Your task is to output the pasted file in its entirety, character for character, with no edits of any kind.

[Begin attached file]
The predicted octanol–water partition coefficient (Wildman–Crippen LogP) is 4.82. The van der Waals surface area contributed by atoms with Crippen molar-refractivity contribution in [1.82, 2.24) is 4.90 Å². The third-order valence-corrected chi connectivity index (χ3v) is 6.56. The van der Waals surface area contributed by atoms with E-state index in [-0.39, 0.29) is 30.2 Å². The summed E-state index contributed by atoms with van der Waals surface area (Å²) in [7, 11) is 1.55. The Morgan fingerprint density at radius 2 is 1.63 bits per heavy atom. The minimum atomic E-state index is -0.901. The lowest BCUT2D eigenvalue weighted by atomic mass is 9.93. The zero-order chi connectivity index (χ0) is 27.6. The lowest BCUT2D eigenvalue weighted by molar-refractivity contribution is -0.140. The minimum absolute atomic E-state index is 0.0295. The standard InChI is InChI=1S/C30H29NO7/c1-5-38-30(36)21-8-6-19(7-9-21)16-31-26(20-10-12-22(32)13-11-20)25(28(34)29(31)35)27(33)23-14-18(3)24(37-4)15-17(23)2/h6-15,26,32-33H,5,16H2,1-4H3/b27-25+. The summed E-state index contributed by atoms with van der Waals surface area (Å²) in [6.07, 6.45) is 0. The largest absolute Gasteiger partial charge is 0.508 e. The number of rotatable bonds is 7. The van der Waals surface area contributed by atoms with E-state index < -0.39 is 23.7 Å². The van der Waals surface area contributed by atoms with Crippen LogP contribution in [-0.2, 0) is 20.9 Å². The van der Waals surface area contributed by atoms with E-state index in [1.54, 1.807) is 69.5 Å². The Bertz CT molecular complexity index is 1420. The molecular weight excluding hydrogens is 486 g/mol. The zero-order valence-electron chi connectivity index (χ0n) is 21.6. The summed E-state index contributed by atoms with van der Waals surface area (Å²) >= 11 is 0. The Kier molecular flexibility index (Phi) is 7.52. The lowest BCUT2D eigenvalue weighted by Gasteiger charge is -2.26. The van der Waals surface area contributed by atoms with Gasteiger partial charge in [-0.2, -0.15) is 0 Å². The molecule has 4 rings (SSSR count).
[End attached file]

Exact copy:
The predicted octanol–water partition coefficient (Wildman–Crippen LogP) is 4.82. The van der Waals surface area contributed by atoms with Crippen molar-refractivity contribution in [1.82, 2.24) is 4.90 Å². The third-order valence-corrected chi connectivity index (χ3v) is 6.56. The van der Waals surface area contributed by atoms with E-state index in [-0.39, 0.29) is 30.2 Å². The summed E-state index contributed by atoms with van der Waals surface area (Å²) in [7, 11) is 1.55. The Morgan fingerprint density at radius 2 is 1.63 bits per heavy atom. The minimum atomic E-state index is -0.901. The lowest BCUT2D eigenvalue weighted by atomic mass is 9.93. The zero-order chi connectivity index (χ0) is 27.6. The lowest BCUT2D eigenvalue weighted by molar-refractivity contribution is -0.140. The minimum absolute atomic E-state index is 0.0295. The standard InChI is InChI=1S/C30H29NO7/c1-5-38-30(36)21-8-6-19(7-9-21)16-31-26(20-10-12-22(32)13-11-20)25(28(34)29(31)35)27(33)23-14-18(3)24(37-4)15-17(23)2/h6-15,26,32-33H,5,16H2,1-4H3/b27-25+. The summed E-state index contributed by atoms with van der Waals surface area (Å²) in [6.07, 6.45) is 0. The largest absolute Gasteiger partial charge is 0.508 e. The number of rotatable bonds is 7. The van der Waals surface area contributed by atoms with E-state index < -0.39 is 23.7 Å². The van der Waals surface area contributed by atoms with Crippen LogP contribution in [-0.2, 0) is 20.9 Å². The van der Waals surface area contributed by atoms with E-state index in [1.54, 1.807) is 69.5 Å². The Bertz CT molecular complexity index is 1420. The molecular weight excluding hydrogens is 486 g/mol. The zero-order valence-electron chi connectivity index (χ0n) is 21.6. The summed E-state index contributed by atoms with van der Waals surface area (Å²) >= 11 is 0. The Kier molecular flexibility index (Phi) is 7.52. The lowest BCUT2D eigenvalue weighted by Gasteiger charge is -2.26. The van der Waals surface area contributed by atoms with Gasteiger partial charge in [-0.2, -0.15) is 0 Å². The molecule has 4 rings (SSSR count).